Amid Britain’s ongoing torment leading up to the 23 June referendum, once and for all determining the United Kingdom’s future part in Europe, as member or an isolated island, in every sense of the term, one cannot help but wonder what the future may hold, for the UK, as well as for Europe in general.
Speaking as a citizen of a non-member (i.e. Norway), I feel that warnings are in order, in case the Brits should be under the impression that an outsider status renders Britain unaffected by Brussels’ decision-making. During the 22 years that have passed since Norway turned EU down in its 1994 referendum we have seen an accelerating increase in EU-passed bills directly affecting our own law-making. In fact, a third of our own laws are severely influenced by the union’s, leaving the question of Norwegian sovereignty fairly open.
Of course that is so mainly because of our EU affiliation, through our part in the EEA (European Economic Area) and our Schengen area membership, both of which conceivable alternatives to a full-blown EU membership, even for the UK.
Then of course, there’s the cultural aspect. The British isles and Scandinavia (Norway in particular) share a distant connection with continental Europe, either because of cultural differences or historic events.
Again, speaking as a Norwegian, I find it hard to deny the blatant differences between Viking age Norway:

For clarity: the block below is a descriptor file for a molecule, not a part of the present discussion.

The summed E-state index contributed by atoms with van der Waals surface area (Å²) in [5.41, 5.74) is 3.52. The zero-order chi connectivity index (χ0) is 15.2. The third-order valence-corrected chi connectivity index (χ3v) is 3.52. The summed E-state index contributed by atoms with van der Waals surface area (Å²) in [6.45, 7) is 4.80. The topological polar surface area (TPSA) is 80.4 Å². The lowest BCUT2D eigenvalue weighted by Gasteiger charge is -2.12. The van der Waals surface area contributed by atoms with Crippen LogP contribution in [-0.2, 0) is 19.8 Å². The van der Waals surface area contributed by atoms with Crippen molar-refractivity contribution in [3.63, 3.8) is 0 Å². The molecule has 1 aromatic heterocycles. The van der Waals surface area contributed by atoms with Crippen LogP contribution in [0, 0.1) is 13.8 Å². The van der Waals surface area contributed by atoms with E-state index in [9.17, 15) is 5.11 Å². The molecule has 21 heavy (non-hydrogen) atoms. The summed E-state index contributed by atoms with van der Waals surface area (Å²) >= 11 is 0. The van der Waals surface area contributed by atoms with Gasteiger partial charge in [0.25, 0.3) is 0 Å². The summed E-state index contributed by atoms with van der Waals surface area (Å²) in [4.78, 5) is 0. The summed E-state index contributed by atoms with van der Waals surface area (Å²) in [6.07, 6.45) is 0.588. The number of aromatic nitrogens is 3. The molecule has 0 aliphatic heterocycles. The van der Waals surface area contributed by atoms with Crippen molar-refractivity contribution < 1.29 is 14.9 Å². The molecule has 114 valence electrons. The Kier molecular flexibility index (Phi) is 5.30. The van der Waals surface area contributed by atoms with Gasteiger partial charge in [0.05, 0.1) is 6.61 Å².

And continental cities of its time:
Of course, up until the 11th century our quarrels with Christian Rome and its Kvitekrist (White Christ) were mostly all about religion, as it kept insisting on ridding us with our pagan ways. Interestingly today’s Christian EU sceptics consider Europe a metaphor for that very same Rome, if that makes any sense at all. Probably because nationalism trumps religion – in all matters.
Granted the Brits’ rationale may be a different one, but I’m afraid that in both cases a fear of the unknown, which is to say immigration, plays a vital part.
That speaks in favour of neither, and could well bear witness of the initial steps toward Europe’s disintegration, opening up for the Europe of wars, as we knew it before the union’s formation.
Less than a month prior to the UK referendum, civilised people across the continent pray that Britain abstains from Norway’s egotism (I’ll get back to that within short).
Then again, as a representative of the latter, I should know better than to speak.
But I have to say this: Although a strong country in its own right, Britain is stronger, safer and better off in Europe, mkay? After all, according to English (!) poet John Donne (1572 – 1631):
No man is an island.
Which very much holds true for countries, too – a fact both Brits and Norwegians alike are well advised to remember.